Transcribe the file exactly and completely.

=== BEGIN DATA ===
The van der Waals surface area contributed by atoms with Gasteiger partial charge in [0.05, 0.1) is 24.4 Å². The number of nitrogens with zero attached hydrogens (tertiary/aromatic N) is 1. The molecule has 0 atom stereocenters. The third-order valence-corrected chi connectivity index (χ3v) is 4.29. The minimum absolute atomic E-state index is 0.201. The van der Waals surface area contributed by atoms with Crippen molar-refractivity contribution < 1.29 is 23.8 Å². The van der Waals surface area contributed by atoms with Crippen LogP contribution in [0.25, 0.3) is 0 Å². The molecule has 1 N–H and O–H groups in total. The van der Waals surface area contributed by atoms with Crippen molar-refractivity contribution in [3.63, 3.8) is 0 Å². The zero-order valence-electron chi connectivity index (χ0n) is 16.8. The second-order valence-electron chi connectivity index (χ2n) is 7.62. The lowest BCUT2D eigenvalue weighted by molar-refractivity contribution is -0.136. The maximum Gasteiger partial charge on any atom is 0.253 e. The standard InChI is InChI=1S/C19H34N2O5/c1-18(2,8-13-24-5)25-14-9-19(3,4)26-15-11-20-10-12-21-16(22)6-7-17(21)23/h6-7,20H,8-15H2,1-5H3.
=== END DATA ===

The van der Waals surface area contributed by atoms with Gasteiger partial charge in [0.05, 0.1) is 24.4 Å². The number of nitrogens with zero attached hydrogens (tertiary/aromatic N) is 1. The molecule has 0 atom stereocenters. The third-order valence-corrected chi connectivity index (χ3v) is 4.29. The minimum absolute atomic E-state index is 0.201. The van der Waals surface area contributed by atoms with Crippen molar-refractivity contribution < 1.29 is 23.8 Å². The van der Waals surface area contributed by atoms with Crippen LogP contribution in [0.25, 0.3) is 0 Å². The molecule has 1 N–H and O–H groups in total. The van der Waals surface area contributed by atoms with Crippen molar-refractivity contribution in [3.63, 3.8) is 0 Å². The zero-order valence-electron chi connectivity index (χ0n) is 16.8. The second-order valence-electron chi connectivity index (χ2n) is 7.62. The lowest BCUT2D eigenvalue weighted by molar-refractivity contribution is -0.136. The maximum Gasteiger partial charge on any atom is 0.253 e. The standard InChI is InChI=1S/C19H34N2O5/c1-18(2,8-13-24-5)25-14-9-19(3,4)26-15-11-20-10-12-21-16(22)6-7-17(21)23/h6-7,20H,8-15H2,1-5H3.